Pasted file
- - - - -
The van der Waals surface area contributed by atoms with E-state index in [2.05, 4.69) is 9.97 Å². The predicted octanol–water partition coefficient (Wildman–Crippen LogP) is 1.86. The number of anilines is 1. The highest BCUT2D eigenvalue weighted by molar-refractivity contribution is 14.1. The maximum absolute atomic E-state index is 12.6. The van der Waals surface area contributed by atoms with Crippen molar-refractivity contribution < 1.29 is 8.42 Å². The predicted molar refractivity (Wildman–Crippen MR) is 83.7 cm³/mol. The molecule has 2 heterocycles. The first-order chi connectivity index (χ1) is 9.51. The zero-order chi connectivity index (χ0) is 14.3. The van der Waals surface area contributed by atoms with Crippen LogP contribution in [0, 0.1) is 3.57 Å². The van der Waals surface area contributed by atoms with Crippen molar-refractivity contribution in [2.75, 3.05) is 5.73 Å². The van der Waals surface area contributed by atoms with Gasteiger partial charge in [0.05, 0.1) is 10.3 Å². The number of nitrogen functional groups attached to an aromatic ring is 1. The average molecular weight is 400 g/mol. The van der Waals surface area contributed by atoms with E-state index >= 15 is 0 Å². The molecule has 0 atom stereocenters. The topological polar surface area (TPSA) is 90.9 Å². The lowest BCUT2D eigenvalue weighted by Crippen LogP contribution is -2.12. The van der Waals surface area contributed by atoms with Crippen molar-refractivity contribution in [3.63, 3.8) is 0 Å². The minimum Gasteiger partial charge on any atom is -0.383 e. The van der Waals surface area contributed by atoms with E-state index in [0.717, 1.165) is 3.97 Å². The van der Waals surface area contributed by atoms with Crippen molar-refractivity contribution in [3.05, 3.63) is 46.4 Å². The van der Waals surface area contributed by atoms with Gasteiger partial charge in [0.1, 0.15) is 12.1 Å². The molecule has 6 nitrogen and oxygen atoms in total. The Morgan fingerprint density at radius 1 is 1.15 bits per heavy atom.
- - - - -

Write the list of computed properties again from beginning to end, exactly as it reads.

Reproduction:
The van der Waals surface area contributed by atoms with E-state index in [2.05, 4.69) is 9.97 Å². The predicted octanol–water partition coefficient (Wildman–Crippen LogP) is 1.86. The number of anilines is 1. The highest BCUT2D eigenvalue weighted by molar-refractivity contribution is 14.1. The maximum absolute atomic E-state index is 12.6. The van der Waals surface area contributed by atoms with Crippen molar-refractivity contribution < 1.29 is 8.42 Å². The predicted molar refractivity (Wildman–Crippen MR) is 83.7 cm³/mol. The molecule has 2 heterocycles. The first-order chi connectivity index (χ1) is 9.51. The zero-order chi connectivity index (χ0) is 14.3. The van der Waals surface area contributed by atoms with Crippen LogP contribution in [0, 0.1) is 3.57 Å². The van der Waals surface area contributed by atoms with Crippen molar-refractivity contribution in [2.75, 3.05) is 5.73 Å². The van der Waals surface area contributed by atoms with Gasteiger partial charge in [0.05, 0.1) is 10.3 Å². The number of nitrogen functional groups attached to an aromatic ring is 1. The average molecular weight is 400 g/mol. The van der Waals surface area contributed by atoms with E-state index >= 15 is 0 Å². The molecule has 0 atom stereocenters. The topological polar surface area (TPSA) is 90.9 Å². The lowest BCUT2D eigenvalue weighted by Crippen LogP contribution is -2.12. The van der Waals surface area contributed by atoms with Crippen molar-refractivity contribution in [3.63, 3.8) is 0 Å². The minimum Gasteiger partial charge on any atom is -0.383 e. The van der Waals surface area contributed by atoms with E-state index in [0.717, 1.165) is 3.97 Å². The van der Waals surface area contributed by atoms with Crippen molar-refractivity contribution in [3.05, 3.63) is 46.4 Å². The van der Waals surface area contributed by atoms with Gasteiger partial charge in [0.1, 0.15) is 12.1 Å². The molecule has 6 nitrogen and oxygen atoms in total. The Morgan fingerprint density at radius 1 is 1.15 bits per heavy atom.